Conditions in my country Guatemala, are harsh. According to the Planning Secretariat of the Presidency of Guatemala (SEGEPLAN), as of 2006, 56.2 percent of Guatemalans are poor and 15.6 percent are extremely poor. But things are even worse for indigenous peoples, where poverty reaches 74 percent—compared to 38 percent for Ladinos (people of mixed Spanish and Mayan descent). The national level of illiteracy, says our Ministry of Education, reaches 26.3 percent.
As you can see, even within my generation there are huge gaps in experience, interests and opportunities. While some young people are preoccupied with obtaining the best computer software or booking vacations in interesting places in Europe, others must struggle to find work or schooling or even enough to eat. I know young people who cannot continue their studies because the schools are three or four hours away from their communities, and they have neither the resources to relocate nor the four dollars necessary for bus fare.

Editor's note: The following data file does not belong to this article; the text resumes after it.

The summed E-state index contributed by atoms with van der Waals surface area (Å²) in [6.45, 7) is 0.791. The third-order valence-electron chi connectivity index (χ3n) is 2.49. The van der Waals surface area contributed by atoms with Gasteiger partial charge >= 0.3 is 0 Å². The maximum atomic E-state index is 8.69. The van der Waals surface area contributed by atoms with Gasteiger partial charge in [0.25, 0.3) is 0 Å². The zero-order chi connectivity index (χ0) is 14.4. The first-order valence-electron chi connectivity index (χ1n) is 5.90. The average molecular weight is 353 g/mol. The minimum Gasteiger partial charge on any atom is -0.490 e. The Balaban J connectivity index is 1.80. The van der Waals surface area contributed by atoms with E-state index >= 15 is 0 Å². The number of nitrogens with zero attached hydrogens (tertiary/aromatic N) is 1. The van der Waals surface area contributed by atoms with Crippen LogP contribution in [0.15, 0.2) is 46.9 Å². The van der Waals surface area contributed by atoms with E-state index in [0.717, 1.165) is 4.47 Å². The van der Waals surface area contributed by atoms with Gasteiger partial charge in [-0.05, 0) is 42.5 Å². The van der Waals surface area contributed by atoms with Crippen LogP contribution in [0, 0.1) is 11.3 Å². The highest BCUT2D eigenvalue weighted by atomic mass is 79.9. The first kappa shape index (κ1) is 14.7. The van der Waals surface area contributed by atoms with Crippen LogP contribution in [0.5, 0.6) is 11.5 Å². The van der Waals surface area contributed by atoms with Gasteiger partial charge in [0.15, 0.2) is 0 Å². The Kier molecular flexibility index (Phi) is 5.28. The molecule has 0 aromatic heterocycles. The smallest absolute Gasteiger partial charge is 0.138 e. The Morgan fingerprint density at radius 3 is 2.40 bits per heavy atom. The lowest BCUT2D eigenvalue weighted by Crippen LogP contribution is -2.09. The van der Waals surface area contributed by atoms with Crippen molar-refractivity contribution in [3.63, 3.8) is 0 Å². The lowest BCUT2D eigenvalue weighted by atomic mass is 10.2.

The gap between young Guatemalans of different backgrounds reflects the general divide in our country. The divide is even sharper for indigenous women who, for both cultural and social reasons, are alienated from the larger society.
That was brought home to me during my work with Utz Kaslemal, a nongovernmental organization dedicated to helping victims of the long civil war in my country. The stories told to me by the elderly, and in particular by women, brought tears to their eyes and mine. The women spoke to me about watching their children being killed before them, or being raped and forced from their homes. That experience persuaded me to begin training community leaders in civic participation and human rights, among other issues. I came to believe that when a community knows its rights, it can fight for the changes it needs. The need was further underlined when I traveled to several communities in the department of Chichicastenango to give a talk to 80 community leaders, accompanied by two young Italian researchers. One of the researchers asked me how I felt—as a woman—having so many men respect and listen to me. They also asked why so few women were in positions of leadership. Prodded by their questions, for which I had no easy answers, I went to work for an indigenous women´s association called Ixmukené (named after a Mayan goddess) in the department of Quiche in northern Guatemala in an effort to increase female part
icipation in civil society...
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